“Here’s your class, Miss Wormwood,” a mumbling, stilted voice manages to spit out. The screams of teenagers and howls of sensei reverberate down the halls as Miss Wormwood sedately takes her place at the front of the room.
The room is jostling with energy, convulsing with a convoluted cocktail of pent up angst and excitement. In typical Peanuts fashion, Miss Wormwood blurts out, “Mwa-mwa-mwa-mwa,” but nothing happens. The room is ablaze with energy. The other sensei slumps down in the far corner of the room, grinning all the while. She looks just like the cheshire cat, majestically moving in and out of reality without announcement.
Miss Wormwood tries to calm the class several times, but is at a loss as to what should be done. Shrieking does little more than excite the room. If she manages to silence one corner of the class, another erupts to fill the void. After a few minutes, the cheshire sensei appears and begins rapping students’ noggins with a felt marker to shut them up.
The student’s thought process is painfully evident after they are struck with a felt. They are initially stunned, thinking ‘did she just…yes, she did…what was I doing again? Oh yah, jabbering!’ And they take off again, conversing without breathing. Talking so excitedly that Miss Wormwood nearly expects them to launch out the window and into the stratosphere with elation.
“Urusai!” bellows the cheshire sensei. Miss Wormwood half expects to see a chalk brush materialize out of then air, striking one of the students upside the jaw accompanied by a plume of dust and some red, squiggly lines across their forehead. The noise of the classroom dies down to a gentle murmur. “Okay, you may begin.” And with that, the cheshire sensei returns to her seat, smiling as she fades into the background.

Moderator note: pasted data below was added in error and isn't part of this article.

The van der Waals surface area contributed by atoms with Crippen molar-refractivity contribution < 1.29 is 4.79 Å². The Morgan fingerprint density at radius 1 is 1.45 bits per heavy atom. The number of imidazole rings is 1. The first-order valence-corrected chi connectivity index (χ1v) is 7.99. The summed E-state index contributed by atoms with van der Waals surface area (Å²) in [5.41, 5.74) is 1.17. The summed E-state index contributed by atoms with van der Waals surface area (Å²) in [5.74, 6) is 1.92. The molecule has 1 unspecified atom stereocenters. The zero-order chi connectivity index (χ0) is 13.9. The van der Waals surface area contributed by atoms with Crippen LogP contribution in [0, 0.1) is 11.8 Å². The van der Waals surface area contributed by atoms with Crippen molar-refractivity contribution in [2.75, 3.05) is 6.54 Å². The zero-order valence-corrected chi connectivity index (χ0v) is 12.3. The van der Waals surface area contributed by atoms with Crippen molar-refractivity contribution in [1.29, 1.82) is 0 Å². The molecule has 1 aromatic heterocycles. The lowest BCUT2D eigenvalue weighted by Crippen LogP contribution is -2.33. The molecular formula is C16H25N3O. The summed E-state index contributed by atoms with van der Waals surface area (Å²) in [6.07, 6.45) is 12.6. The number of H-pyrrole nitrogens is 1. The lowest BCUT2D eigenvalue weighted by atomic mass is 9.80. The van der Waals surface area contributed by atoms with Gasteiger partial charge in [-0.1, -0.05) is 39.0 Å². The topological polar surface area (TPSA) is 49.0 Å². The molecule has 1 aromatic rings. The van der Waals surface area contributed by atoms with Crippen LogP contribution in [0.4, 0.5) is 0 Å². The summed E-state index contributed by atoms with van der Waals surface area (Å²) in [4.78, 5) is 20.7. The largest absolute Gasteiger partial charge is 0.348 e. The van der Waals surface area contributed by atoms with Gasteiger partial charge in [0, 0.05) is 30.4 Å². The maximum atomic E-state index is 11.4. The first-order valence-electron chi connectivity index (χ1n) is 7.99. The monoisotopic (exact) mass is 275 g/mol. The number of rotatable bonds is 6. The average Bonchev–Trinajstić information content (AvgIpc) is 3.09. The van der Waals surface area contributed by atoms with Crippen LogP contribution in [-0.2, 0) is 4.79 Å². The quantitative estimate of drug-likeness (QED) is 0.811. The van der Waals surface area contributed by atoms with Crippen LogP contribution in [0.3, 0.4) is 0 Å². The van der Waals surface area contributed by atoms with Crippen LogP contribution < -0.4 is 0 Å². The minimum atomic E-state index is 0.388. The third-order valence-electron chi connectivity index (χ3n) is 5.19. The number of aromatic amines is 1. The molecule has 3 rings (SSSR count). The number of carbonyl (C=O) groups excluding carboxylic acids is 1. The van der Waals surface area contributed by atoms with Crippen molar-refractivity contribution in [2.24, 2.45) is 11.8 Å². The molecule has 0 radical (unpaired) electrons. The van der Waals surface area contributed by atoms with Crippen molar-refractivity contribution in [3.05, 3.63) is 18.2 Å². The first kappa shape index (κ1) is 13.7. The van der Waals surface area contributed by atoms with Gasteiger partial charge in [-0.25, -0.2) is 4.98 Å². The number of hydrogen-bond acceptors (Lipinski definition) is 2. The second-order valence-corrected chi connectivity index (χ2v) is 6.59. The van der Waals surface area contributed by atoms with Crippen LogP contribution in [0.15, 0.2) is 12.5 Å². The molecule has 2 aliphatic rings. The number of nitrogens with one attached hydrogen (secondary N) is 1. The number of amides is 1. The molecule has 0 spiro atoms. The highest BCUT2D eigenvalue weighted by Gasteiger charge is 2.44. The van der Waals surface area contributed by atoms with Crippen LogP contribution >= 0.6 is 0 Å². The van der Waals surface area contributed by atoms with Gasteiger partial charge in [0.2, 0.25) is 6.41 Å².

For those, like myself, who are familiar with the Peanuts gang, you may have wondered how it was that Charlie Brown made sense of Miss Wormwood’s convoluted speech. Personally, I never figured it out. If I knew the answer, I think my students would have a much easier time understanding when I teach alongside my cheshire sensei.
Those who are familiar with anime classroom scenes may have already surmised the surreal feeling washing over Miss Wormwood. I feel this way almost every day of the week. To be completely honest, I have seen the chalk brush flying across the room, albeit, not at the hands of a sensei. One time, I had my back to the room in order to write something on the chalk board only to hear the horrible screeching of desks and chairs being rammed out of the way by a student dragging another on their back, by the foot, across the floor like a massive Swiffer.
Unfortunately, the anime references don’t stop there. Kanchou (the infamous ‘thousand years of pain’ on Naruto) is a reality that must be avoided at all costs. Some of my fellow ALTs have reported having their breasts grabbed by other female students while us males have to watch out for the old ladies on the streets who go for the low blow, frontal assault. Having your butt smacked by your students isn’t altogether uncommon and many an uncouth thing is uttered by students in Japanese (as they assume you are a complete non-speaker) everyday. Rarely do classes go smoothly, and when they do, I wonder what mysterious force is at work and if I should up my life-insurance policy.
Regardless of these anomalies, I quite enjoy my time here. It’s easy to find things to complain about in Japan and this short entry has barely scratched the surface. Being a Miss or Mr Wormwood can be infuriating at times, but like many occupations, it has a silver lining. It allows me to live in a foreign culture, making friend’s with people I otherwise would never meet. It enables me to discover more about myself in a world that is utterly foreign.